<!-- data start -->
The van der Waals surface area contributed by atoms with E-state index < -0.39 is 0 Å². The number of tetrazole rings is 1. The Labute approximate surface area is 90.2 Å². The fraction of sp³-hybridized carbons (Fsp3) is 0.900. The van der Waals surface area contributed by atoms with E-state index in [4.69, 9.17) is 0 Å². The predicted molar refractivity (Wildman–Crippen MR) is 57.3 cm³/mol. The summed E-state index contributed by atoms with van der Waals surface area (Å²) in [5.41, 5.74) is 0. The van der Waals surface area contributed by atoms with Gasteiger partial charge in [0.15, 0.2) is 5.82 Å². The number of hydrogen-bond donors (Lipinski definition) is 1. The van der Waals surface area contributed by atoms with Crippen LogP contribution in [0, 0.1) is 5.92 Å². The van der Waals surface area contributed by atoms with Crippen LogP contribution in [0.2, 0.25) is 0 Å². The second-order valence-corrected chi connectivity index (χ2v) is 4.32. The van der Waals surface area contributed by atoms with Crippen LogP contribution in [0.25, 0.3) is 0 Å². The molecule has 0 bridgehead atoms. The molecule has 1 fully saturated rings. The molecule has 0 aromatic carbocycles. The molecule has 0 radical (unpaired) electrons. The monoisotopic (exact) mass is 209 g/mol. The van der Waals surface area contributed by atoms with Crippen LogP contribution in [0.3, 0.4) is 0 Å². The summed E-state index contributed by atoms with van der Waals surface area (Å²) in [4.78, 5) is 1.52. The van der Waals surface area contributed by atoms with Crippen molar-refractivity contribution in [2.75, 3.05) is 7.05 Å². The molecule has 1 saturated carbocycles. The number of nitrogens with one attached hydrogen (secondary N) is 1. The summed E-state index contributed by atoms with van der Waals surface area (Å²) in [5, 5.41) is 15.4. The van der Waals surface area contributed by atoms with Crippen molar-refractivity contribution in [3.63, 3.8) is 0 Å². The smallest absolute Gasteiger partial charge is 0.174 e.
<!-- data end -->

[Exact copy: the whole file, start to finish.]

The van der Waals surface area contributed by atoms with E-state index < -0.39 is 0 Å². The number of tetrazole rings is 1. The Labute approximate surface area is 90.2 Å². The fraction of sp³-hybridized carbons (Fsp3) is 0.900. The van der Waals surface area contributed by atoms with E-state index in [4.69, 9.17) is 0 Å². The predicted molar refractivity (Wildman–Crippen MR) is 57.3 cm³/mol. The summed E-state index contributed by atoms with van der Waals surface area (Å²) in [5.41, 5.74) is 0. The van der Waals surface area contributed by atoms with Gasteiger partial charge in [0.15, 0.2) is 5.82 Å². The number of hydrogen-bond donors (Lipinski definition) is 1. The van der Waals surface area contributed by atoms with Crippen LogP contribution in [0, 0.1) is 5.92 Å². The van der Waals surface area contributed by atoms with Crippen LogP contribution in [0.2, 0.25) is 0 Å². The second-order valence-corrected chi connectivity index (χ2v) is 4.32. The van der Waals surface area contributed by atoms with Crippen LogP contribution in [0.25, 0.3) is 0 Å². The molecule has 0 bridgehead atoms. The molecule has 1 fully saturated rings. The molecule has 0 aromatic carbocycles. The molecule has 0 radical (unpaired) electrons. The monoisotopic (exact) mass is 209 g/mol. The van der Waals surface area contributed by atoms with Crippen LogP contribution in [0.3, 0.4) is 0 Å². The summed E-state index contributed by atoms with van der Waals surface area (Å²) in [4.78, 5) is 1.52. The van der Waals surface area contributed by atoms with Crippen molar-refractivity contribution in [2.75, 3.05) is 7.05 Å². The molecule has 1 saturated carbocycles. The number of nitrogens with one attached hydrogen (secondary N) is 1. The summed E-state index contributed by atoms with van der Waals surface area (Å²) in [5, 5.41) is 15.4. The van der Waals surface area contributed by atoms with Crippen molar-refractivity contribution in [3.63, 3.8) is 0 Å². The smallest absolute Gasteiger partial charge is 0.174 e.